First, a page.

So is there really any such thing as fat loss in a pill? If you watch TV, spend any time online, or ever read anything in print, you’d be sure that the answer is “yes.” After all I can go onto Hydroxycut’s website right now and see that the ingredients in this product are “clinically proven” to help you “lose more fat than dieting alone.”
How much more? “20.94 lbs. (lost with Hydroxcut’s “key ingredient combination”) vs. 1.70 lbs (for the placebo group).” That’s a big. However, they don’t tell how many participants were in that study, nor the journals you can look that research up in.
What is even more interesting, is that according to a 2011 Federal court ruling, “in a study commissioned by Iovate (the manufacturers of Hydroxycut), the subjects using Hydroxycut actually lost less weight than the placebo group.” This study didn’t make it onto the website.
In the same court ruling, you can also find, “On May 1, 2009, the FDA issued a press release warning consumers to immediately stop using Hydroxycut products based on reports of serious health problems ranging from jaundice and elevated liver enzymes to seizures, cardiovascular disorders, and rhabdomyolysis – a condition which can lead to other serious health problems such as kidney failure. The FDA had received one report of a death due to liver failure.”
My editor tells me that this column is supposed to be between 600 and 900 words, so I have to move on to the “what to do instead” portion of the article. Before I do that I think it’s important to keep in mind that you could put ground up mint tea in a pill, and call it “The Super Mega Fat Loss Pill 10,000.” On the bottle for these mint tea pills you could say, “clinically proven to help you lose fat 5x faster than with diet and exercise alone.”
The FTC does technically require that you have clinical proof of your claims at the time you make them, but the FTC is busy and likely won’t have the time or the inclination to bother you until you are extremely successful in the marketplace and have gotten tons of complaints about your product.
The big thing that “OK’s” the above mint tea claim is: “These statements have not been evaluated by the Food and Drug Administration.”
We’d like the government to be able to protect us, but that is a wish just like I’d love to be able to eat French fries every day and still feel good and look good. You’ve got to do your own homework – your body will always be your own responsibility.
The flip side of this supplement issue is that there really are things you can take that will speed up your fat loss. However, none of them can actually give you 12, five or even two times better results, but the basics of good supplementation really can be quite helpful.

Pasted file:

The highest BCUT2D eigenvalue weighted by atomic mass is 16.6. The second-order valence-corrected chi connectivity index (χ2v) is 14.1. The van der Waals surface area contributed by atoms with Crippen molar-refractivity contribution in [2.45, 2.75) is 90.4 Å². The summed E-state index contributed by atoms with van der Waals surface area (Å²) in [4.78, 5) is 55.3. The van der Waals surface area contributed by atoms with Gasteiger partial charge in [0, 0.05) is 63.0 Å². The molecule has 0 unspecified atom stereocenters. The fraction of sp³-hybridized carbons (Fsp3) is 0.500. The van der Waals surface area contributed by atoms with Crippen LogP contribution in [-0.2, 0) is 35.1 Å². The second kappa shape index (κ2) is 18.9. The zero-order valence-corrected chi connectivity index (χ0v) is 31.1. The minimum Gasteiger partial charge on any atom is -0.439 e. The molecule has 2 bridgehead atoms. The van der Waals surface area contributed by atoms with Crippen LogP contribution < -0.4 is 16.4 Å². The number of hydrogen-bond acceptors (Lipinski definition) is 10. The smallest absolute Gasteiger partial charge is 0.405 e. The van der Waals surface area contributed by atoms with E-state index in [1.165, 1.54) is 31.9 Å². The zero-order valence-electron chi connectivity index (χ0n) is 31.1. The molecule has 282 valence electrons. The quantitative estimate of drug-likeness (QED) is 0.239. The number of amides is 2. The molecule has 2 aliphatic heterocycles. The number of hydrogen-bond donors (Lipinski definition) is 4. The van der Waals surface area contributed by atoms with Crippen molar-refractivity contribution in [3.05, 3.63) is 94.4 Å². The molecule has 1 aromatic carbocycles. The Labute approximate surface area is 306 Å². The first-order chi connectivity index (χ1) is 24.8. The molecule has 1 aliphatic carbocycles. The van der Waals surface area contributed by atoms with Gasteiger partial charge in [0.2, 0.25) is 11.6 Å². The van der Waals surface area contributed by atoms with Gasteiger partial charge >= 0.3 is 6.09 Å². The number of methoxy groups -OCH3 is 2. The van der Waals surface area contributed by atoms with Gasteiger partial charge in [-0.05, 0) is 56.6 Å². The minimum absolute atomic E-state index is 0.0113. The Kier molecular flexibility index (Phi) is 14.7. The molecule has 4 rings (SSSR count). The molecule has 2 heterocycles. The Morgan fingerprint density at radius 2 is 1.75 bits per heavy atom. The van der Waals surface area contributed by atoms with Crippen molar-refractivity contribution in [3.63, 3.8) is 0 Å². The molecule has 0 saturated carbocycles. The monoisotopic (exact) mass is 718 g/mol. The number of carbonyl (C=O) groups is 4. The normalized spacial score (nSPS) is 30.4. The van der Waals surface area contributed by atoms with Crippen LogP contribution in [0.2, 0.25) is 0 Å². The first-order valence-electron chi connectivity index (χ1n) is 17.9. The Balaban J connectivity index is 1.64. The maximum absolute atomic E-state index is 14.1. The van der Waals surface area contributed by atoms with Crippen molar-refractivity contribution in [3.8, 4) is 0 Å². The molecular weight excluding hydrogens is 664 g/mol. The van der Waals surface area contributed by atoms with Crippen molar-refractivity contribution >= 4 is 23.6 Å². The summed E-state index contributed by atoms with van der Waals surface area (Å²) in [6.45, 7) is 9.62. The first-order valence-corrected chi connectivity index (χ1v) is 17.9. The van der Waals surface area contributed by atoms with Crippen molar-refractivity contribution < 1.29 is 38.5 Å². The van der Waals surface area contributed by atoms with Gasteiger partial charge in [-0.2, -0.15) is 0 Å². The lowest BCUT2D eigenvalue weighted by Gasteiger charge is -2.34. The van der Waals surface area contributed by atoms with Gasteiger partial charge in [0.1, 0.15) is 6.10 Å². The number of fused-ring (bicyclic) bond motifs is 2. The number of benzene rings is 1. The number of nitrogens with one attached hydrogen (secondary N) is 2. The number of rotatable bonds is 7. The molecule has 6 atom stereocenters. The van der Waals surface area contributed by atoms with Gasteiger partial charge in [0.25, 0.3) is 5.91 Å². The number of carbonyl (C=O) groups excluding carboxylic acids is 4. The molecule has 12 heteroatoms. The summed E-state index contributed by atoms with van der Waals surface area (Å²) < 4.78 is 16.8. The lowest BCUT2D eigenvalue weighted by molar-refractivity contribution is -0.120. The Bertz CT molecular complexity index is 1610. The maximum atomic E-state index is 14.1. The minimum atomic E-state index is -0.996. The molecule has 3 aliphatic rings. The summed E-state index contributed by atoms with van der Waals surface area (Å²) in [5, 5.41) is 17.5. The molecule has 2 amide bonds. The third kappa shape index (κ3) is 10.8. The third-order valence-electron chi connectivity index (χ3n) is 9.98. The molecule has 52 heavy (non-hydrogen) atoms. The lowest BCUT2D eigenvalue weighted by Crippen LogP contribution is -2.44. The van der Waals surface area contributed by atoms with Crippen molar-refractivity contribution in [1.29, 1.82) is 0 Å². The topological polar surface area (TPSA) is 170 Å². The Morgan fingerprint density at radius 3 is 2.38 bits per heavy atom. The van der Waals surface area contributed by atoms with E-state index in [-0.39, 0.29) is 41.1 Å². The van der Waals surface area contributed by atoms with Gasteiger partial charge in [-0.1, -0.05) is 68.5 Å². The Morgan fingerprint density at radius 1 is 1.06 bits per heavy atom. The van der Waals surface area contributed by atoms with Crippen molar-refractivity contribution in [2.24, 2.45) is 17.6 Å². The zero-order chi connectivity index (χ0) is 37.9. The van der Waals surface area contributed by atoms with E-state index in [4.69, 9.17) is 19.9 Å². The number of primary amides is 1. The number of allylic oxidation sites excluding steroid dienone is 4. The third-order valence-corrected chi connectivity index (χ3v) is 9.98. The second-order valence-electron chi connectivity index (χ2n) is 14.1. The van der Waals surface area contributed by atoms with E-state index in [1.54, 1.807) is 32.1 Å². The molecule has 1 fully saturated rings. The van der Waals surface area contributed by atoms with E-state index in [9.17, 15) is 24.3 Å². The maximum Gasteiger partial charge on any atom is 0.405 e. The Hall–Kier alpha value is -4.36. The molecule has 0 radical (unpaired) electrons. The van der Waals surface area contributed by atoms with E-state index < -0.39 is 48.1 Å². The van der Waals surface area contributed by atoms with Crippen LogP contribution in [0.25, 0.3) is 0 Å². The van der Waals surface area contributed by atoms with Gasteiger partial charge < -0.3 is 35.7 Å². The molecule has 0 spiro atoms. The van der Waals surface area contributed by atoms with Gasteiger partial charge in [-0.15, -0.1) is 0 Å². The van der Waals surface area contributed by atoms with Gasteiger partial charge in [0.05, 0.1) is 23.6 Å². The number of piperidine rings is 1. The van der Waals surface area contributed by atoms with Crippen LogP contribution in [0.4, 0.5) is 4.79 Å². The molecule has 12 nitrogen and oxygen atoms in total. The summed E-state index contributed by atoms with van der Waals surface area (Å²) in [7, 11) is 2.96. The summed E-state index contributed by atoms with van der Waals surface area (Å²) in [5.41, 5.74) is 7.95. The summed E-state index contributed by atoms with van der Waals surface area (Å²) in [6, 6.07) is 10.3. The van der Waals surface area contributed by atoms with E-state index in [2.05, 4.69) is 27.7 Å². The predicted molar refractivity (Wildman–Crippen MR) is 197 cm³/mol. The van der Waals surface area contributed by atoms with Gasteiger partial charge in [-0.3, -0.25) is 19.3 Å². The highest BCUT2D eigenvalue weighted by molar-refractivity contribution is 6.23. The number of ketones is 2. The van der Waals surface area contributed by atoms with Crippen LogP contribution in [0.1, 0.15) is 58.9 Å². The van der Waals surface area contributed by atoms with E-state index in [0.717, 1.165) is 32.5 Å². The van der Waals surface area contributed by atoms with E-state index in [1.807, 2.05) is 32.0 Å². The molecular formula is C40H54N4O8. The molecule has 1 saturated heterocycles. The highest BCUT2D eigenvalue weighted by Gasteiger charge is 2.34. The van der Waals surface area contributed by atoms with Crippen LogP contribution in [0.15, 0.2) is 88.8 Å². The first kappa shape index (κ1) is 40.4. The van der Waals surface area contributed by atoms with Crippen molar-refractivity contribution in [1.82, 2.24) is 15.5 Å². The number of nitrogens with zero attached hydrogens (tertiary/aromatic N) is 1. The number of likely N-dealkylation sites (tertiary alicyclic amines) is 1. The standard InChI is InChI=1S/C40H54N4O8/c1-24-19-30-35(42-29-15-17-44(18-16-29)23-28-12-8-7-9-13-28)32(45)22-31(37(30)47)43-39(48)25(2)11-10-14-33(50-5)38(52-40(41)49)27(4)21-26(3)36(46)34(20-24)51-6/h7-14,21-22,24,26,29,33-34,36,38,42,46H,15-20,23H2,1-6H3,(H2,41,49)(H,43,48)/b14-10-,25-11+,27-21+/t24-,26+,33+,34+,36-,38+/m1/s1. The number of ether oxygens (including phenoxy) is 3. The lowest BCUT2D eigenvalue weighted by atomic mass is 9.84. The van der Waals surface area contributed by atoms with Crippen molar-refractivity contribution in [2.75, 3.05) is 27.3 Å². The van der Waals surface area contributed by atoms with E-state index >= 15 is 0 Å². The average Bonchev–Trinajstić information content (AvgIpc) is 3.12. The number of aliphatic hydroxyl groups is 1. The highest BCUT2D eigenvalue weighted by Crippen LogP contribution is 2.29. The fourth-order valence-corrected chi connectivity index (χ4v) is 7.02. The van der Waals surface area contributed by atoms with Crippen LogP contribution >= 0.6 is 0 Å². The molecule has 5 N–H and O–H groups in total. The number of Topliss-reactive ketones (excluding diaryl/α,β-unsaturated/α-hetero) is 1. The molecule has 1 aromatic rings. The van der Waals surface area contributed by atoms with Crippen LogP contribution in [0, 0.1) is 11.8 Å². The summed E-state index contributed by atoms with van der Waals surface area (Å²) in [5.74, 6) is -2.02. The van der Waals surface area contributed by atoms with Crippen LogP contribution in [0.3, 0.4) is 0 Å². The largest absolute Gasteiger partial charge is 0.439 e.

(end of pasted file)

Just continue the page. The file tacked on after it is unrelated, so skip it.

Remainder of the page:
Before I talk about what those are, it’s really important to remember what the definition of “supplement” is. If I type “supplement” into the dictionary on my Mac it says, “something that completes or enhances something else when added to it.”
Some companies spend fortunes on marketing to appeal to our “irrational greed” that a pill can do it for us, but in truth supplements can only enhance your smart lifestyle some.
Here’s what I think works (what we’ve seen work well at my facility): Fish oil, vitamin-D, and a post workout protein shake. I am not providing specific medical advice. Specific guidelines from your physician should trump any advice from me or anything else you read.
Fish oil seems to increase fat loss results and generally make people feel better. We suggest two to three of the roughly 1,000 milligram pills that they are usually sold as. Keep them in your fridge. If they make you burp, that is usually a sign of a low quality product. Pay more for something better.
Vitamin-D. If you work inside and wear sunscreen, there is a good chance taking some vitamin-D would be a good idea for you. It seems to help with fat loss, strength, and many other things. We generally suggest (based on conversations with physicians I respect) that people take 4-6,000 iu per day. (Yes, that is a much higher number than you will hear in most other places.)
A 20-40 gram protein shake pretty soon after your resistance training seems to reduce soreness, and there’s quite a bit of research to say it accelerates fat loss and muscle gain. We prefer whey for protein source.
A good rule of thumb is, you’ll usually get what you pay for. Third-party lab results show the cheapest (and one of the most popular) vitamin-D products on the market contains almost no vitamin-D.
Josef Brandenburg is a Washington, D.C.-area certified fitness expert with 11 years of experience.